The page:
- Beat the eggs with a dab of milk. A pyrex 2 cup measuring cup works well to hold the egg mixture.
- Once you are sure the pan is good and hot, spray it lightly with canola oil, then slowly drip half the beaten egg mixture into the pan in a circular motion; begin from the outside and work your way in. Pour slowly -pausing if necessary to let the egg run and settle – before dripping more to fill in the holes to ensure even coverage over the bottom of the pan.
- Sprinkle salt and fresh ground pepper on the wet eggs.
- Just before the eggs are no longer liquid on top, add the cheese to one half of the omelette.
- Once the cheese had started to melt, add the cooked pepper and onion on top of the cheese.
- Fold the omelette in half. Let it set for a minute or so. D usually folds the omelette, then puts down the toast and pulls the omelette out of the pan once the toast pops.
- Spread pesto over the top of the omelette. Top with the fresh cut diced tomato. Sprinkle a little salt and pepper on the tomatoes. Top with feta and serve.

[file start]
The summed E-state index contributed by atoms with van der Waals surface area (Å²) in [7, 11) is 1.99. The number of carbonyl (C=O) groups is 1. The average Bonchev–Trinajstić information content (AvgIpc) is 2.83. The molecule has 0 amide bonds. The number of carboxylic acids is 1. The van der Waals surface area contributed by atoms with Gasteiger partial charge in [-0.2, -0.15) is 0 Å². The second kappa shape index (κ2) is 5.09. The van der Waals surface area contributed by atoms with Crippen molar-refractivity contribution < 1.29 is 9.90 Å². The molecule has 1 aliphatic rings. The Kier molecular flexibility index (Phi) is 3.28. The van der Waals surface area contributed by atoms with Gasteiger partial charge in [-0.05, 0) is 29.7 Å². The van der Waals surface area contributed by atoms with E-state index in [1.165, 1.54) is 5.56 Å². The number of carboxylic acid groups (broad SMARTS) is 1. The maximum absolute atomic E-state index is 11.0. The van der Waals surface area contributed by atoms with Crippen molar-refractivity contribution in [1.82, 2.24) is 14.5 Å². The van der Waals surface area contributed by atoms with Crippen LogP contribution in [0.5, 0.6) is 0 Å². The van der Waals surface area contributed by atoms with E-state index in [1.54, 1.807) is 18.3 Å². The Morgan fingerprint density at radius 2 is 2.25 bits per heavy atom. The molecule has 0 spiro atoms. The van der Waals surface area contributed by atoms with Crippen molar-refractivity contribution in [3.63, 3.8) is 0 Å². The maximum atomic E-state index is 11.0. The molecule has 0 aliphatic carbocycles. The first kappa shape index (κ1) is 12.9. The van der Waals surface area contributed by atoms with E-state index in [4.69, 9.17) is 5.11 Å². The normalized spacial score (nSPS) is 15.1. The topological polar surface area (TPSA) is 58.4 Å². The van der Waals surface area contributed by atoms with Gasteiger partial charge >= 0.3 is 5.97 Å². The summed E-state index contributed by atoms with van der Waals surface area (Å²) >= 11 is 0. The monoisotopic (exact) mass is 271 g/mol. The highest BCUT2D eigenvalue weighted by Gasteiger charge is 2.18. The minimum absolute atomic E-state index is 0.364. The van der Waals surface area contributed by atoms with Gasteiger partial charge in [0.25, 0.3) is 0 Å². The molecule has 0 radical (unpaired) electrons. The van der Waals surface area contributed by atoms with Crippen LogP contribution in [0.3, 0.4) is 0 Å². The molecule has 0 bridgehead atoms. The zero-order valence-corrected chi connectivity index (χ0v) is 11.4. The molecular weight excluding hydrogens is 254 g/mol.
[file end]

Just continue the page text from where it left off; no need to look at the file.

- Repeat the process for omelette number two.
Camping in New Hampshire a few weeks back, one of my friends blew my mind by making chard pesto. From basil my thoughts naturally went to cilantro and parsley, but turning swiss chard into a nutty concoction to be tossed with pasta, smeared on meats and vegetables, and put to use countless other ways was beyond the pale.
Due to this revelation, when my CSA share last week included a bunch of arugula, I knew exactly what its fate would be. Since making it the other day, this pesto has been paired with plain pasta, my butternut squash knishes, and vegetable omelettes D made, which I will soon be sharing on the blog.
- 1 bunch of arugula, washed
- 1/2 Cup hazelnuts
- 2 Garlic cloves
- Dash salt
- 1/2 Cup olive oil
- Toss all the ingredients, save the oil into a food processor. Pulse. Slowly add the oil until combined and desired consistency.
Note: If you want chunkier bits of arugula, try pulsing the nuts, cheese, and garlic together first before adding the arugula and the rest of it.
Our CSA share from Parker Farm included a huge – bigger than a six month old baby – butternut squash this past week. One person who weighed theirs clocked it in at 12 plus pounds. As our first squash of the season it was too good to keep stored for later. We baked the entire squash, cut into 6 chunks as it was too large to merely cut in half, with the intent of making additional delicious meals out of the leftovers. In lieu of a pie or a more traditional offering I decided to try my hands at making knish.